Prior to Sunday, January 26, 2020, the most famous Catholic on Earth was a Black Catholic.

Excluding the Holy Father, there is little doubt concerning the accuracy of this claim concerning one Kobe Bean Bryant.

Yet the thought has probably never crossed your mind. Why?

This is the great conundrum of Black Catholics: they are at once one of the least familiar and yet most long-standing Christian groups in the United States. They are everywhere and apparently nowhere all at the same time. They are a demographic of uncommon faithfulness, forgotten legacies, and hidden figures.

During and after my relatively short journey into the Catholic Church last year, I have experienced within Black Catholicism this peculiar sort of contradiction at almost every level. This journey began primarily as a theological question (“What is Catholicism?”), but I eventually realized that bound up in that question is the issue of history and identity (“Who is Catholicism?”).

The latter question is one that I think we don’t ask ourselves enough, perhaps especially in America and the larger Western world. But it is within the crucible of this particular part of the world that Black Catholicism was energized, expanded, and exported from its multifaceted African roots.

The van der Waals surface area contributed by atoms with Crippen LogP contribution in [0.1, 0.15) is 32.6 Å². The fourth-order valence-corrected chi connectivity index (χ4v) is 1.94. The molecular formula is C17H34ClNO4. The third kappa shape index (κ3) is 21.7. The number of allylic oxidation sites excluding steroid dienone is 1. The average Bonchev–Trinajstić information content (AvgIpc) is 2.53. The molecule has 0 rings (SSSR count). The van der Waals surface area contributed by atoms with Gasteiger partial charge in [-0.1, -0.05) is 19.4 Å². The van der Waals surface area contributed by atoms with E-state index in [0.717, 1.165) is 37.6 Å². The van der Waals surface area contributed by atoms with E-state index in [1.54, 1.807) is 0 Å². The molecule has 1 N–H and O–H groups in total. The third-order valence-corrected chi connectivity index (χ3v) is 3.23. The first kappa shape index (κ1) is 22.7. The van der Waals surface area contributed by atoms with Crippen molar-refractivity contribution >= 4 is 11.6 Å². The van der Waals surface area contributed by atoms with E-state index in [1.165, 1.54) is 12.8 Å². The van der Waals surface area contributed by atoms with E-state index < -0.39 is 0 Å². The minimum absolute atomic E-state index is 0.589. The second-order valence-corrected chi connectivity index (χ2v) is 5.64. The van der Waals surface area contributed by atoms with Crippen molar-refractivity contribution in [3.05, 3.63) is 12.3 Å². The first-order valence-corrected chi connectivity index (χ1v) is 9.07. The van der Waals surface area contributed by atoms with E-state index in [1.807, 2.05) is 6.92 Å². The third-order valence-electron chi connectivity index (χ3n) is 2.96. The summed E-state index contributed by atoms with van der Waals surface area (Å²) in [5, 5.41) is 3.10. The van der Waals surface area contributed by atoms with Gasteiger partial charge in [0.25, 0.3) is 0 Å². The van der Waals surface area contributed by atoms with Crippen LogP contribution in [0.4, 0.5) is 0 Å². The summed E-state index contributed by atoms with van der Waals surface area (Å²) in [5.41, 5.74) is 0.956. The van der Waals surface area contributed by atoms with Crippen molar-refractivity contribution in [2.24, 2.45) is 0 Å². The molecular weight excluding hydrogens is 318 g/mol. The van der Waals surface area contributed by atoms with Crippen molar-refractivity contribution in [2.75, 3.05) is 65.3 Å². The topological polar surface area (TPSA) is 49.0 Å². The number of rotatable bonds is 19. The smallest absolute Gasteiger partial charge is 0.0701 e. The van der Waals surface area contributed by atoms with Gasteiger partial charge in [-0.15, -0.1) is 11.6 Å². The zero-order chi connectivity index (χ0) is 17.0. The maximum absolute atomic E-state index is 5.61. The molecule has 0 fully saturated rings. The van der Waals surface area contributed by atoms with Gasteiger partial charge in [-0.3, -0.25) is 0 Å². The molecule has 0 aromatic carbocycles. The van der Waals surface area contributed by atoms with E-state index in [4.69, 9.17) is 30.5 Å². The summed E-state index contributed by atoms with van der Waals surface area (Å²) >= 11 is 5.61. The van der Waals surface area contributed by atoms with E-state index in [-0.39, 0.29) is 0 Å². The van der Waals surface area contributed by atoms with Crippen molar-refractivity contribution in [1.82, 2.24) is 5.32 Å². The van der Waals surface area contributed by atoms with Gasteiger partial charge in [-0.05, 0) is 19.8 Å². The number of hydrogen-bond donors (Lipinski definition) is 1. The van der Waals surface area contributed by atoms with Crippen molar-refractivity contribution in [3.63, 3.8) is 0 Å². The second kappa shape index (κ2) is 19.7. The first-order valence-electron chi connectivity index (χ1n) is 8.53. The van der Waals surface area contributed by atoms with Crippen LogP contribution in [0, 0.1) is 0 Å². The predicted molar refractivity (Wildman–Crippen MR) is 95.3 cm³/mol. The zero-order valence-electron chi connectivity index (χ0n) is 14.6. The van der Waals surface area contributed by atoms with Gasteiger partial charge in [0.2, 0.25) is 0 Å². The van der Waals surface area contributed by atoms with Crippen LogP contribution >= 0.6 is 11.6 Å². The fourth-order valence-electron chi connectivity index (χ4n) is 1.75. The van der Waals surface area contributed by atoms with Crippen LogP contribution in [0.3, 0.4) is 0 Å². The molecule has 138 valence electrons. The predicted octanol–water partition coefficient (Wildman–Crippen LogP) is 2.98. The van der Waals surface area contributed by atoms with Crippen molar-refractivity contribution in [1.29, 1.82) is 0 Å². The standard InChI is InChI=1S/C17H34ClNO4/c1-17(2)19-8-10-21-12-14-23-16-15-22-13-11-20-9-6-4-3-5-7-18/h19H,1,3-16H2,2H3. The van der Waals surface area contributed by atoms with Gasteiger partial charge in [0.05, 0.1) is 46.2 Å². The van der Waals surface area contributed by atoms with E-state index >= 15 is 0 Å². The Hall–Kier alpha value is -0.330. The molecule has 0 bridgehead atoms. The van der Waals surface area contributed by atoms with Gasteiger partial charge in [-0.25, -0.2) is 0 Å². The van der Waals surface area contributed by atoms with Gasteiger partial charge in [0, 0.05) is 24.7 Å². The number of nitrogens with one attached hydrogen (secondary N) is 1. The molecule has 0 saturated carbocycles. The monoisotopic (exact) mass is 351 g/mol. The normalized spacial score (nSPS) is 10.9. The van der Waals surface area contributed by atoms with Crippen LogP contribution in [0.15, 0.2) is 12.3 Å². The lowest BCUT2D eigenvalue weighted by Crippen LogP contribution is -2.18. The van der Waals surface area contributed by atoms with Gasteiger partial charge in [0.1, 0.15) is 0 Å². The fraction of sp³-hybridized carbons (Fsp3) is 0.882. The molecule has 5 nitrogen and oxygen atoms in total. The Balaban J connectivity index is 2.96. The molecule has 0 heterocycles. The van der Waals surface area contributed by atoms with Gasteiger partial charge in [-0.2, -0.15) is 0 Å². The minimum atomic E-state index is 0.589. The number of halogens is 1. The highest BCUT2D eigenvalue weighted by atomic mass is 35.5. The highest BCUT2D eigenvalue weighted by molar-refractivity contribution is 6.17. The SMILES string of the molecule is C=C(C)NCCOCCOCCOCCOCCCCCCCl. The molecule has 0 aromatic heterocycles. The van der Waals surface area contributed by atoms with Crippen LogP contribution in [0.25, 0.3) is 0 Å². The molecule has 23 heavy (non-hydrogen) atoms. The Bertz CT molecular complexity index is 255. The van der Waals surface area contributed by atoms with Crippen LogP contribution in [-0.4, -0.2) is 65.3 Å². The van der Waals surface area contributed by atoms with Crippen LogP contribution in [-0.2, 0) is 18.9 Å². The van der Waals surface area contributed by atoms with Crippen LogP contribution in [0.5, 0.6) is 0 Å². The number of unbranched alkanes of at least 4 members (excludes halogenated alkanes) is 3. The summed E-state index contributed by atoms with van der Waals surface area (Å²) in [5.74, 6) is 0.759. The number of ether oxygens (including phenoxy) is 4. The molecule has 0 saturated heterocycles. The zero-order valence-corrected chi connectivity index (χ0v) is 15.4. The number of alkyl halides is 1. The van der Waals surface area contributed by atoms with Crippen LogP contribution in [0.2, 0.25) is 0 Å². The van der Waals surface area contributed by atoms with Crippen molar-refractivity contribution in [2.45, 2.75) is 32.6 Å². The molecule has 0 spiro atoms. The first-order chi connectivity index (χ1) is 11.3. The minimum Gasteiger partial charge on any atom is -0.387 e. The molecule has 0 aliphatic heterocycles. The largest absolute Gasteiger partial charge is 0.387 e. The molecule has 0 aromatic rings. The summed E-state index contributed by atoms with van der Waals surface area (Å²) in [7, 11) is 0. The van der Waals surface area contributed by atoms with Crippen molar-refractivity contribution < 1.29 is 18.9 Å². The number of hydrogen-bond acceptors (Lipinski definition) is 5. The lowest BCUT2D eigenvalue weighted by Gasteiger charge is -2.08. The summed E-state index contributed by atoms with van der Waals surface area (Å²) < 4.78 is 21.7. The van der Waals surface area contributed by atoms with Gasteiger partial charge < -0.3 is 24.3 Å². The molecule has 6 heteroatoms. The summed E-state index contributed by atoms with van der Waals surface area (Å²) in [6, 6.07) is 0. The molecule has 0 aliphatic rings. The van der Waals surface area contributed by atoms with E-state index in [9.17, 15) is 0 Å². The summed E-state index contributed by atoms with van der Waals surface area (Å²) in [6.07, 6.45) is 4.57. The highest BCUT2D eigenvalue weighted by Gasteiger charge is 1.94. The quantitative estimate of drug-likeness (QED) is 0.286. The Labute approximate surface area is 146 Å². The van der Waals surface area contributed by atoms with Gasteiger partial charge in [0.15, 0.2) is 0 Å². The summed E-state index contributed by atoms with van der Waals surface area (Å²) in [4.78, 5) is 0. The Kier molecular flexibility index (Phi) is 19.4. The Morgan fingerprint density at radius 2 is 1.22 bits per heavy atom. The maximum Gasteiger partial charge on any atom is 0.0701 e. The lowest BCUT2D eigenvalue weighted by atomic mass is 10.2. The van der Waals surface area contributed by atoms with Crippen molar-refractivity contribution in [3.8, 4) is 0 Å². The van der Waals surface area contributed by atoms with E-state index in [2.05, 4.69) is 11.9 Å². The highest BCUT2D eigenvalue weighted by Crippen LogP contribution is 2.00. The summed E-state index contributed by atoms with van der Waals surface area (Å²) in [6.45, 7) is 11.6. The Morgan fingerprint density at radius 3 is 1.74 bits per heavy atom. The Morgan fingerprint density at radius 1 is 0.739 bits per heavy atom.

One of the earliest Christian communities outside of the Roman Empire was in Africa. If you’re thinking of Ethiopia, you’re proving my point. The earliest Christian community in Africa was actually in Nubia (today Sudan) and produced a number of empires lasting well into the late Middle Ages, after which, “because of the wars of the Moors, they could not get another [bishop], and they lost all their clergy and their Christianity and thus the Christian faith was forgotten.”

This history struck me like a brick when I first read about it in Cyprian Davis’ seminal History of Black Catholics. I was dumbfounded not only at the fact that Christianity existed so early in Sub-Saharan Africa outside of Ethiopia, but also at the sheer confidence behind my poorly informed assumptions to the contrary. I knew next to nothing about African Christian history and yet thought I knew it all. And it is exactly this kind of thinking—or lack thereof—that plagues Catholicism today.

As I researched and considered the topic of Catholic history and identity more and more, it became clear to me that Catholicism intersects with my culture in ways I never thought possible, not just on an ancient historical level but also at the level of American history, unique and expressive Black worship, and even my own ancestry. Beforehand, when I had come to terms only with the Church’s theology, I was under the impression that I had to give up the Black Church in exchange for God’s Church. Thankfully I was horribly wrong.

I slowly realized that there’s more to Catholicism than the predominant suburban American expression in 2020, and soon the meaning of the word “Catholic” took on a new meaning—its original meaning. Because the Church is all-encompassing, it is natural for it to include and foster a Black Catholicism.